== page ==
The list of concerns keeping business owners awake at night is shockingly long. Until recently, systemic financial failures weren’t top of mind for most. But bank runs have reemerged a legitimate threat, and that's created a cash management reckoning of sorts.
While the Federal Reserve has recently demonstrated a willingness to protect depositors beyond standard FDIC limits, these measures have been ad hoc. There’s no guarantee a company’s bank-held cash is safe beyond the $250,000 deposit insurance limit.
But that's no reason to panic. Middle market businesses can reduce institutional risk and safeguard short-term operations with some straightforward measures.
Build Banking Redundancies
It’s important for companies to have a trusted financial partner. Relationships matter and service bundles can drive operational efficiencies. Nonetheless, a one-stop-only approach represents a concentration risk. Even a brief banking disruption can compromise a business’s core operations.
A modest association with a secondary financial institution may offer a critical lifeline. Just two weeks of operating cashflow in a contingency checking account can help a company make payroll and pay essential vendors in the event their primary bank stumbles. More complex businesses may benefit extra redundances, but it's much easier to add accounts and services once a basic relationship is in place.
Consider ICS or Similar Services
Insured Cash Sweep (ICS) is a lesser-known service that's available across IntraFi's network of 3,000 community, regional, and national banks. Business customers at these institutions can effectively extend FDIC insurance to cover up to $150 million in liquid deposits.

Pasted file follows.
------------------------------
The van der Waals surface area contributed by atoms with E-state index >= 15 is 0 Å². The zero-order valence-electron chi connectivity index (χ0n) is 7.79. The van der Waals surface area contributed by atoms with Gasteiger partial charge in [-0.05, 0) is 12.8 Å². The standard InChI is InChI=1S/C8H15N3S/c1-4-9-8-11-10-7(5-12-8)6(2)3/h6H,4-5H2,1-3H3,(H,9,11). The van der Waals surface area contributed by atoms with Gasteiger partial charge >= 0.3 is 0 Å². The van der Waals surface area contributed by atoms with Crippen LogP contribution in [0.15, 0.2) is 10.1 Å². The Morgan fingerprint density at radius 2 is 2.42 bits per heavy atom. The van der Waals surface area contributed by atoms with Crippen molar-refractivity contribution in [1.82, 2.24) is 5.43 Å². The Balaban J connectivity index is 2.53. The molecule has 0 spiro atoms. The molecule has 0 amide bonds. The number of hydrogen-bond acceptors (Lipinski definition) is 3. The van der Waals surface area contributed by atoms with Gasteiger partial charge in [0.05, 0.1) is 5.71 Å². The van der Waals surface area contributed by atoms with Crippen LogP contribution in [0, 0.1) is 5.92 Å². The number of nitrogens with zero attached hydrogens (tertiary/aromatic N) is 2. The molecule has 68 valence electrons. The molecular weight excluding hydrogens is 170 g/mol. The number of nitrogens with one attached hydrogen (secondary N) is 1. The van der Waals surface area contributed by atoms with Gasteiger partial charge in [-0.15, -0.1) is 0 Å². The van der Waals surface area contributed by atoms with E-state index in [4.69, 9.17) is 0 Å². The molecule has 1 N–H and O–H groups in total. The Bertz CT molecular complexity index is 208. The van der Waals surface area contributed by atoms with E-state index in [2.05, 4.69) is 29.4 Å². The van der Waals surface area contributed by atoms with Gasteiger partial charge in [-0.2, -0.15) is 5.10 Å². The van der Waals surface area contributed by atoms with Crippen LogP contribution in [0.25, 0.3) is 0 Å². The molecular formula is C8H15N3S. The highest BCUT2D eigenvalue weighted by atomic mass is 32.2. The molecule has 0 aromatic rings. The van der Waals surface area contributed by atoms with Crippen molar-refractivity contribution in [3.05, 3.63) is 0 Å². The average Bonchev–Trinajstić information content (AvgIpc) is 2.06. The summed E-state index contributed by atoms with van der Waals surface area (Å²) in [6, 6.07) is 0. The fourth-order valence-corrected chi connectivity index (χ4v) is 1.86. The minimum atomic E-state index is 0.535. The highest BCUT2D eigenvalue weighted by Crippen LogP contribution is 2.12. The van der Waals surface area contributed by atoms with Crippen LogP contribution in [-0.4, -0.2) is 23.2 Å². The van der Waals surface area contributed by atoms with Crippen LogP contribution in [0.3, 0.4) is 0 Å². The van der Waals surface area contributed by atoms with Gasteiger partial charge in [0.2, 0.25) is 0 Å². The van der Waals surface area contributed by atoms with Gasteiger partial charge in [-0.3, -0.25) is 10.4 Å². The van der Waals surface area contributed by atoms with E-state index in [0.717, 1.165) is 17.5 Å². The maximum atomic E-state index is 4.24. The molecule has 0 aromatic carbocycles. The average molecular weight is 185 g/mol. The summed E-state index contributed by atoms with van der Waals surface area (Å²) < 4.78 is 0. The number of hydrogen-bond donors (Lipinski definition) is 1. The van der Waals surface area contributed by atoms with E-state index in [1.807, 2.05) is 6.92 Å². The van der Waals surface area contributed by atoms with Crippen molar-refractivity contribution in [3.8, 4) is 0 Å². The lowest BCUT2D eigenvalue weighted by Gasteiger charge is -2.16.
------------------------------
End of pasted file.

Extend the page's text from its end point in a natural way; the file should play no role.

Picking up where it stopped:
ICS parcels a company's total deposits into one-off accounts at other IntraFi member institutions. No account holds more than $250,000. As a result, all funds are FDIC insured. This service, and others like it, carries a cost, but for many businesses, the added peace of mind is worth it.
Explore Treasury Securities
US Treasury bills, notes, and bonds – as well as associated ETFs – represent a potential refuge for excess cash. These securities are not insured, but Treasuries are backed by the full faith and credit of the United States. When government obligations aren’t met, a bank run is the least of our worries.
Treasury exposure needs to be balanced against short term cash needs and duration risk, so these investments require careful planning. Companies should consult a licensed securities advisor before moving ahead with a more robust treasury management strategy. Please note that CSG does not provide investment advice.
Stay Positive, but Plan Accordingly
Bank failures may feel like a novel concern, but American businesses have navigated similar crises for generations. Need a reminder? Watch “It’s a Wonderful Life.”
Luckily, companies today have more risk mitigation tools at their disposal than their predecessors. So rather than ignore the threat, business owners and executives should take deep breaths, assess their institutional risks, and plan for worst case scenarios. A little work can go a long way towards a more restful night.